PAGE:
The open-door policy is one of the many new developments that most organisations have decided to incorporate into their day-to-day proceedings. At first glance, this seems to be an initiative that can be beneficial to both employers and employees but is that entirely the case? In the words of the famous poet William Shakespeare “All that glitters is not gold,” the same applies to open-door policies. This is not to say that it is a bad initiative however, if not properly designed and structured, it can end up not serving the intended purpose and cause harm. This brings us to the question of what is an open-door policy and is it vital to have one, from an HR perspective?
An open-door policy is an initiative where supervisors, managers, or anyone in a position of power or seniority create an open line of communication between themselves and anyone under their department. This would apply where an employee has a proposal they want to share or a concern they have about anything that may be affecting their job. In some instances, it even goes beyond work related matters, this is to say employees would be able to relay personal matters as well. In this case, the superior would act as a counsellor, outlet, or confidant. This is generally driven by the fact that employees just want to be heard which involves someone listening to them thus building trust. This denotes the organisation’s culture. Can this really turn south?
Failure to set the tone: As people in supervisory or senior positions, it is important to make known what is acceptable and what is unacceptable under this initiative, at the very beginning or as soon as you become aware of the misconceptions. It is a known fact that people have different personalities, which means that our interpretations will also differ. Therefore, if for example you do not wish your open-door policy to include personal or social matters or to be relayed at a certain time via a particular process, then make this known. Failure to do so may lead to chaos where anything and everything is brought to your attention, at any time using any tone. This could then make such supervisors resentful of this or even worse stop the consultations altogether. How do you think the employees would react to this and how would it then affect your corporate culture?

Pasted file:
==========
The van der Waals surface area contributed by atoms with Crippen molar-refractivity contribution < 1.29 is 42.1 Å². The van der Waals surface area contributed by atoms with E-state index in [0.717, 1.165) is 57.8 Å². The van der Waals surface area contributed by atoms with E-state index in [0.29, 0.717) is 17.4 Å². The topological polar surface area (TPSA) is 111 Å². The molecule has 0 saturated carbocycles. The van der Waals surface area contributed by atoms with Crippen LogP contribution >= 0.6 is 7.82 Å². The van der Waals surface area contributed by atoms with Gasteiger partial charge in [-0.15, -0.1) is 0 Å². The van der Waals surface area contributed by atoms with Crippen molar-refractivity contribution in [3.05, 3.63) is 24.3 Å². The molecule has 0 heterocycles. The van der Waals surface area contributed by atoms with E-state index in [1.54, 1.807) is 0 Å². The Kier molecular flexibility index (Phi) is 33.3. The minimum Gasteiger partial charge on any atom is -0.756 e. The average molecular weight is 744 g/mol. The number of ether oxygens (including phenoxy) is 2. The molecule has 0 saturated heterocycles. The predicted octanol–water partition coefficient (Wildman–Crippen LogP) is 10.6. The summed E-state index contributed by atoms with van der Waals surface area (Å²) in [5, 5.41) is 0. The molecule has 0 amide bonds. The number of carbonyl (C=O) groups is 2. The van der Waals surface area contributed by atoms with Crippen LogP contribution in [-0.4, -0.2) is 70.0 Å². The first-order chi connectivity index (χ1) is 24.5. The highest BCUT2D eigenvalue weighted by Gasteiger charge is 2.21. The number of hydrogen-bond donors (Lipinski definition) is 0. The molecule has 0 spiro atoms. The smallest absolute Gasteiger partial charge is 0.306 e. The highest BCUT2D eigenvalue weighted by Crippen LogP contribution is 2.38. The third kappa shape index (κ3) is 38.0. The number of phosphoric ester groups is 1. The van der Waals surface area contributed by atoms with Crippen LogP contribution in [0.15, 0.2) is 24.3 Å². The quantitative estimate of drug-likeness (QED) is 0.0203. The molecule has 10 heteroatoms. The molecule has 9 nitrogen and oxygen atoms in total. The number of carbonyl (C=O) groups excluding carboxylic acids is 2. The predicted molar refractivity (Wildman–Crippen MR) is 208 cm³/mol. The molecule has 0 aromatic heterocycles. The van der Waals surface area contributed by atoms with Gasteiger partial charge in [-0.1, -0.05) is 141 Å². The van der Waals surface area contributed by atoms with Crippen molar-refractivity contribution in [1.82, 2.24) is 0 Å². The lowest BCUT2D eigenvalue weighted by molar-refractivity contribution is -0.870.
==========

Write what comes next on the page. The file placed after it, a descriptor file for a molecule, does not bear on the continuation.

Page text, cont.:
Failure to honour the key principle of listening: During open-door policy consultations the key thing is to listen. This involves awarding the employee the attention they deserve and most importantly listening to what they have to say. Bad listeners are usually also closed-minded individuals and according to Bob Nelson “An open-door policy doesn’t do much for a closed mind”. You will fail as a supervisor to comprehend what your employee is saying thus failing to assist them accordingly. How would that make them feel towards you and the organisation?
An open-door policy is one of the factors that determines an organisation’s culture and it is key to the HR relations of any entity. When properly implemented, it can gradually reduce disputes, grievances, and dissatisfactions in the organisation. However, it can otherwise create an atmosphere of disorder and resentment in the organisation, if not properly managed.
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